The Prime Minister outlined the importance of cooperative institutions in the journey of Viksit Bharat. He asked them to contribute towards the goals of Aatmnirbhar Bharat. “Viksit Bharat is not possible without an Aatmanirbhar Bharat ”, the Prime Minister stressed. He suggested that the cooperative should list the items for which we are dependent on import and explore how the cooperative sector can help with producing them locally. He gave an example of edible oil as a product that may be taken up.  Similarly, cooperative push for ethanol can reduce dependence on oil imports for energy needs. Pulse import is another area that the Prime Minister suggested for cooperative societies for the reduction of foreign dependence. Many manufacturing goods can also be taken up by the cooperatives, he said.

The Prime Minister also underlined the role of the cooperatives in natural farming and turning farmers into Urjadata (provider of energy) and Urvarakdata (provider of fertilizer). He said rooftop solar and solar panels on the borders of the farms can be seen as areas for cooperative initiative. Similar intervention is feasible in Gobardhan, production of bio CNG, manure and waste to wealth. This will reduce fertilizer import bills also, he said. He asked the cooperative to come forward in global branding of the efforts of the small farmers. He also asked them to make Shri Anna-Millets available on dining tables globally.

Focussing on the role of the cooperative in increasing rural income, the Prime Minister noted the impact of the dairy cooperative in his constituency Kashi. He also noted the strides made by cooperatives in the honey sector as honey production increased from 75 thousand metric tonnes to 1.5 lakh metric tonnes and honey export increased from 28 thousand metric tonnes to 80 thousand metric tonnes in the last 10 years. Acknowledging the role of NAFED, TRIFED and state cooperatives, the Prime Minister asked to expand the ambit of these bodies.

Underlining the benefits of digital payment and Direct Benefit Transfer, the Prime Minister emphasized the need for direct and digital payment by the PACS. He also asked them to come forward for soil testing and make soil health card campaign a success.

The Prime Minister drew attention to increasing the contributions of the youth and women in cooperatives. He suggested that farmers associated with cooperatives be taught to analyse the health of the soil and make produce accordingly. He said that it would create a new environment and reenergize the sector. The Prime Minister also stressed creating awareness about skill development and training in the cooperative sector. “PACS and cooperative societies will also have to learn from each other”, the Prime Minister said, suggesting the creation of a portal for sharing best practices, a system for online training and modules to take forward best practices. Speaking about the Aspirational District Program, the Prime Minister mentioned creating healthy competition among districts and suggested a similar mechanism in the cooperative sector. He also touched upon the importance of bringing transparency in the elections of cooperative organizations to boost people’s confidence.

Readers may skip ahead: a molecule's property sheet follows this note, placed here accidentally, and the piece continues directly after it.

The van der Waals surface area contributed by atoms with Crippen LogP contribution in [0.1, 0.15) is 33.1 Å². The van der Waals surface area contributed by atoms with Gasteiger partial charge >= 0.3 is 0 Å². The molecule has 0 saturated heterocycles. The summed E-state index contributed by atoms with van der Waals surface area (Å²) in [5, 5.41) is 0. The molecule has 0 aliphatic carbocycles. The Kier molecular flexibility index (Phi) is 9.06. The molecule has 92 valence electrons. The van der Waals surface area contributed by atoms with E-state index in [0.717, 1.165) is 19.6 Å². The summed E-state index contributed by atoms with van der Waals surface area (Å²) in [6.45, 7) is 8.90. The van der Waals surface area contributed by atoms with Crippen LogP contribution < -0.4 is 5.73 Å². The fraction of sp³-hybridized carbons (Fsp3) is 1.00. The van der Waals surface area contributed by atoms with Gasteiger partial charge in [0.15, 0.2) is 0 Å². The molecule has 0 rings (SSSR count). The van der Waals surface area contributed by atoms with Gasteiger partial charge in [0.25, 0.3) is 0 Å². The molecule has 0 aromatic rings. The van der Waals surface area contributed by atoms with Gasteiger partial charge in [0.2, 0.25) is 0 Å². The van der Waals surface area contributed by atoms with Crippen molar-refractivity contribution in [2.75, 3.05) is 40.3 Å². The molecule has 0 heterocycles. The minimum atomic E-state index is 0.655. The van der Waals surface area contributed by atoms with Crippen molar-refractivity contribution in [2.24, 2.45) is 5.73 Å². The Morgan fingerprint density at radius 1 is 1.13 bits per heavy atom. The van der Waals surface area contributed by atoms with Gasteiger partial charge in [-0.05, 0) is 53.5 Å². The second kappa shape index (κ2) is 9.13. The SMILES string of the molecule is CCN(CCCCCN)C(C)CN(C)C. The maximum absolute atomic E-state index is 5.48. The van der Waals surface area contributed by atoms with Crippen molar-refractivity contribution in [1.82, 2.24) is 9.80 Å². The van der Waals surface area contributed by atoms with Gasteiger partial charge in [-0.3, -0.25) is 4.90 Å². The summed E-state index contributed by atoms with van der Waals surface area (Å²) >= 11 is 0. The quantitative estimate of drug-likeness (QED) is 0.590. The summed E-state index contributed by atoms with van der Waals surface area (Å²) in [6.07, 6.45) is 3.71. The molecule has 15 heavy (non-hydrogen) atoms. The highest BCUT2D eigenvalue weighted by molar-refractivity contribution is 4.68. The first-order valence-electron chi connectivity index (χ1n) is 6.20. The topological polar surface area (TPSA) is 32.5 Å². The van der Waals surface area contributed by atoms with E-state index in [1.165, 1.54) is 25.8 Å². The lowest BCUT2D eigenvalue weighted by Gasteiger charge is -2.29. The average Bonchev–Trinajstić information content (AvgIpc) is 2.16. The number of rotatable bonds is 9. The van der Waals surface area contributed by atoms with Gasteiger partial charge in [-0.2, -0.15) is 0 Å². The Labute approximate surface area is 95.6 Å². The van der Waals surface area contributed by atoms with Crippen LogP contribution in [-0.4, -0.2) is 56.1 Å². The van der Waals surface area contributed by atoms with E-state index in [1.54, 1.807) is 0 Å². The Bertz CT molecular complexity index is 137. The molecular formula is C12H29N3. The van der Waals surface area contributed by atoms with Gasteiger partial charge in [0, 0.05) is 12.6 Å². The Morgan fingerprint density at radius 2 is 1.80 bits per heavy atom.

The Prime Minister highlighted the government’s efforts to make cooperative societies the basis of prosperity and mentioned reducing the cess on cooperative societies with income between Rs 1 crore and Rs 10 crore from 12 percent to 7 percent. This has led to increased capital for the committees while also opening various avenues to move forward as a company. He pointed out the discrimination in alternative taxes between cooperative societies and companies and mentioned reducing the minimum alternate tax for societies from 18.5 percent to 15 percent, thereby establishing equality between cooperative societies and companies. The Prime Minister also stated increasing the withdrawal limit to Rs 3 crore from Rs 1 crore annually tackling the issue of TDS on withdrawals. Concluding the address, the Prime Minister expressed confidence that the joint efforts in the direction of cooperation will open up all the possibilities of development with the collective strength of the country.

Union Minister for Home Affairs and Cooperation, Amit Shah, Union Minister for Agriculture, Arjun Munda and Union Minister for Commerce, Piyush Goyal were present on the occasion among others.


The monumental project has been approved with a financial outlay of more than Rs 2,500 crore. This initiative involves transitioning all functional PACS onto a unified Enterprise Resource Planning (ERP) based national software, ensuring seamless integration and connectivity. By linking these PACS with NABARD through State Cooperative Banks and District Central Cooperative Banks, the project aims to enhance the operation efficiency & governance of PACS, thus benefiting crores of small & marginal farmers. NABARD has developed the National Level Common Software for this project, tailored to meet the diverse needs of PACS across the country. Onboarding of 18,000 PACS on ERP software has been completed, marking a significant milestone in the project’s implementation.